Author Topic: RBP vs RSP stack frames  (Read 7313 times)

AW

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Re: RBP vs RSP stack frames
« Reply #15 on: March 25, 2017, 03:11:24 AM »
the invokes will assume they can use [RSP+0] -> [RSP+x] to fill in the parameters..
So if you SUB rsp,Y somewhere in the proc .. invokes would overwrite your dynamic stack allocation ?
No, you are simply "rebasing" the stack pointer. If the function is not a leaf, before calling a subrotine you will have to:
1) subtract the usual 32 bytes
2) align the stack.
On return:
add the usual 32 bytes + bytes used for stack alignment if any.
After that you will be as you were before the call :)

hutch--

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Re: RBP vs RSP stack frames
« Reply #16 on: March 25, 2017, 03:15:26 AM »
This is what I get with 64 bit MASM using a custom prologue/epilogue. The entry/exit code is small and for high level code, its easily fast enough. For low level code you don't use a stack frame.

; ¤¤¤¤¤¤¤¤¤¤¤¤¤¤¤¤¤¤¤¤¤¤¤¤¤¤¤¤¤¤¤¤¤¤¤¤¤¤¤¤¤¤¤¤¤¤¤¤¤¤¤¤¤¤¤¤¤¤¤¤¤¤¤¤¤¤¤¤¤¤¤¤¤

entry_point proc

    LOCAL a1    :QWORD
    LOCAL a2    :QWORD
    LOCAL a3    :QWORD
    LOCAL a4    :QWORD

    mov a1, 1
    mov a2, 2
    mov a3, 3
    mov a4, 4

    xor rcx, rcx
    call ExitProcess

    ret

entry_point endp

; ¤¤¤¤¤¤¤¤¤¤¤¤¤¤¤¤¤¤¤¤¤¤¤¤¤¤¤¤¤¤¤¤¤¤¤¤¤¤¤¤¤¤¤¤¤¤¤¤¤¤¤¤¤¤¤¤¤¤¤¤¤¤¤¤¤¤¤¤¤¤¤¤¤

    end

comment * +++++++++++++++++++++++++++

segment .text
 enter 0x80, 0x0
 sub rsp, 0x80
 mov qword ptr [rbp-0x68], 0x1
 mov qword ptr [rbp-0x70], 2
 mov qword ptr [rbp-0x78], 3
 mov qword ptr [rbp-0x80], 4
 xor rcx, rcx
 call qword ptr [ExitProcess]
 leave
 ret
* +++++++++++++++++++++++++++++++++++


The disassembly in detail.

.text:0000000140001000 C8800000                   enter 0x80, 0x0
.text:0000000140001004 4881EC80000000             sub rsp, 0x80
.text:000000014000100b 48C7459801000000           mov qword ptr [rbp-0x68], 0x1
.text:0000000140001013 48C7459002000000           mov qword ptr [rbp-0x70], 2
.text:000000014000101b 48C7458803000000           mov qword ptr [rbp-0x78], 3
.text:0000000140001023 48C7458004000000           mov qword ptr [rbp-0x80], 4
.text:000000014000102b 4833C9                     xor rcx, rcx
.text:000000014000102e FF1560100000               call qword ptr [ExitProcess]
.text:0000000140001034 C9                         leave
.text:0000000140001035 C3                         ret
hutch at movsd dot com
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jj2007

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Re: RBP vs RSP stack frames
« Reply #17 on: March 25, 2017, 03:21:02 AM »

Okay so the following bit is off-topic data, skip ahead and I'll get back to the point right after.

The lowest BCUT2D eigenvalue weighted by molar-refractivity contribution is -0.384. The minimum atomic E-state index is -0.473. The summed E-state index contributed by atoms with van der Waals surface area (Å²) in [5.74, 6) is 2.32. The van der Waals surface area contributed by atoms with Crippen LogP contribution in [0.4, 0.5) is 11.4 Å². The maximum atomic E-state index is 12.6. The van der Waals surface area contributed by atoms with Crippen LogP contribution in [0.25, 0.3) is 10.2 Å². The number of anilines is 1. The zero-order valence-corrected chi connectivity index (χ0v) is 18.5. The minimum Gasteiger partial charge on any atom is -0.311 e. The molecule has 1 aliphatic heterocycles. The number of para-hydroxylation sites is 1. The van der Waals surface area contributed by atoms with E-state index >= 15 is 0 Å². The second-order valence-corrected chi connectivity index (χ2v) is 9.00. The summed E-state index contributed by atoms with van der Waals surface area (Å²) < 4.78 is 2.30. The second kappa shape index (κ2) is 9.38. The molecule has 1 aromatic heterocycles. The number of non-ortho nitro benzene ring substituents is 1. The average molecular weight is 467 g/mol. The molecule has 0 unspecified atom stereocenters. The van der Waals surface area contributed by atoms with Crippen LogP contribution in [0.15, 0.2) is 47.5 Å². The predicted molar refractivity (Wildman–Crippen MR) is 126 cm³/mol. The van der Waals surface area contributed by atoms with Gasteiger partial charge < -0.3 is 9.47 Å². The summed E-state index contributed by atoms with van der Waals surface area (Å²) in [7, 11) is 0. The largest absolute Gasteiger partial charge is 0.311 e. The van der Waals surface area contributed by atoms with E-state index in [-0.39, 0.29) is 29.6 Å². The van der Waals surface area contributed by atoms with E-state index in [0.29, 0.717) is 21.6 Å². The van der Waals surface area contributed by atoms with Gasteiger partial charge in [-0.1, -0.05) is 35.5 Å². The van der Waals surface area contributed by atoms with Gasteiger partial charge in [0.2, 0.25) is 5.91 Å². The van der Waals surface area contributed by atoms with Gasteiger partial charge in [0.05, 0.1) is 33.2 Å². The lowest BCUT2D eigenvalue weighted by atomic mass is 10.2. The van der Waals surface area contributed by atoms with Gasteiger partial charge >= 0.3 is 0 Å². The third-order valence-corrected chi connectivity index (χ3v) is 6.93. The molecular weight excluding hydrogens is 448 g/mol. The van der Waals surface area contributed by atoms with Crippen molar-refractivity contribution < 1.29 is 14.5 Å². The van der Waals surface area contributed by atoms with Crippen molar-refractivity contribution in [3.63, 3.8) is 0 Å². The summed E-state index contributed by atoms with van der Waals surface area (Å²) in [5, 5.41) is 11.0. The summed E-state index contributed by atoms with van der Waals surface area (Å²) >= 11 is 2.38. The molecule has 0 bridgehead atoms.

Do you have an ASM based example of how you'd handle dynamically allocating the stack ?

StackBuffer()

johnsa

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Re: RBP vs RSP stack frames
« Reply #18 on: March 25, 2017, 03:26:36 AM »
interestingly, as I've always avoided ENTER/LEAVE as I had assumed they weren't  that quick..
http://stackoverflow.com/questions/5959890/enter-vs-push-ebp-mov-ebp-esp-sub-esp-imm-and-leave-vs-mov-esp-ebp

johnsa

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Re: RBP vs RSP stack frames
« Reply #19 on: March 25, 2017, 03:28:42 AM »
Do you have an ASM based example of how you'd handle dynamically allocating the stack ?

StackBuffer()


That looks interesting! and I guess thats x64 as well as x86 ?

hutch--

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Re: RBP vs RSP stack frames
« Reply #20 on: March 25, 2017, 03:50:51 AM »
There has never been a problem with LEAVE and it was the normal cleanup in 32 bit MASM where ENTER was known to be slow in 32 bit. With the size of 64 bit instructions generally being larger than the 32 bit versions, using ENTER does not seem to be a problem as any high level code is some powers slower than direct mnemonic code. With pure mnemonic code you would go for not using a stack frame as you total call overhead is simple CALL/RET.
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jj2007

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Re: RBP vs RSP stack frames
« Reply #21 on: March 25, 2017, 04:16:41 AM »
That looks interesting! and I guess thats x64 as well as x86 ?

No, StackBuffer() is 32-bit only so far.

Re enter+leave:
EDIT: How about testing in x64 enter/leave and rsp sub/add ?

Saw your edit only now, sorry. If I remember well, we tested that for 32-bit code in the Lab; enter was slow, leave was fast.

P.S.: Made a few tests, and for a naked procedure, enter is about 15% slower than push rbp + mov rbp, rsp

Which means a cycle or so. As Hutch wrote above, if it's really speed critical, you would use only registers + CALL + RET.

And if you want it really fast, i.e. the extra cycle for enter slows your algo down, then your design is wrong. Short procedures in speed critical loops are nonsense, drop the call and the ret and use a macro, or "inline" it by hand.